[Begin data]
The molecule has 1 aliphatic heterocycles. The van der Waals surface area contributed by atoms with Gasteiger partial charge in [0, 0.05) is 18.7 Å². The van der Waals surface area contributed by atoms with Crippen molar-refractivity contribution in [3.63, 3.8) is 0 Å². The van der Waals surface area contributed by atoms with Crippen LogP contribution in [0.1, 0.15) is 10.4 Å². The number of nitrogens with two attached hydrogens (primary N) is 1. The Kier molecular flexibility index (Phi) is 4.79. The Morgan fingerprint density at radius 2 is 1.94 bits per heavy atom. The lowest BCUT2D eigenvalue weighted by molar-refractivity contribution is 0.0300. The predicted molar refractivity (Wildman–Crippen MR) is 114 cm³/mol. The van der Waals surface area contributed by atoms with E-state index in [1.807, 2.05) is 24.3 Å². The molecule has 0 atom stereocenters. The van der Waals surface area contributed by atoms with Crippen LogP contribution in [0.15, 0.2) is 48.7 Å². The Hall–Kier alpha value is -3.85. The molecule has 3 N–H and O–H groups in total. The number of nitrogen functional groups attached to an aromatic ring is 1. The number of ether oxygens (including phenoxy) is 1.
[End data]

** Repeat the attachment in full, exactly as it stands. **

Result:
The molecule has 1 aliphatic heterocycles. The van der Waals surface area contributed by atoms with Gasteiger partial charge in [0, 0.05) is 18.7 Å². The van der Waals surface area contributed by atoms with Crippen molar-refractivity contribution in [3.63, 3.8) is 0 Å². The van der Waals surface area contributed by atoms with Crippen LogP contribution in [0.1, 0.15) is 10.4 Å². The number of nitrogens with two attached hydrogens (primary N) is 1. The Kier molecular flexibility index (Phi) is 4.79. The Morgan fingerprint density at radius 2 is 1.94 bits per heavy atom. The lowest BCUT2D eigenvalue weighted by molar-refractivity contribution is 0.0300. The predicted molar refractivity (Wildman–Crippen MR) is 114 cm³/mol. The van der Waals surface area contributed by atoms with E-state index in [1.807, 2.05) is 24.3 Å². The molecule has 0 atom stereocenters. The van der Waals surface area contributed by atoms with Crippen LogP contribution in [0.15, 0.2) is 48.7 Å². The Hall–Kier alpha value is -3.85. The molecule has 3 N–H and O–H groups in total. The number of nitrogen functional groups attached to an aromatic ring is 1. The number of ether oxygens (including phenoxy) is 1.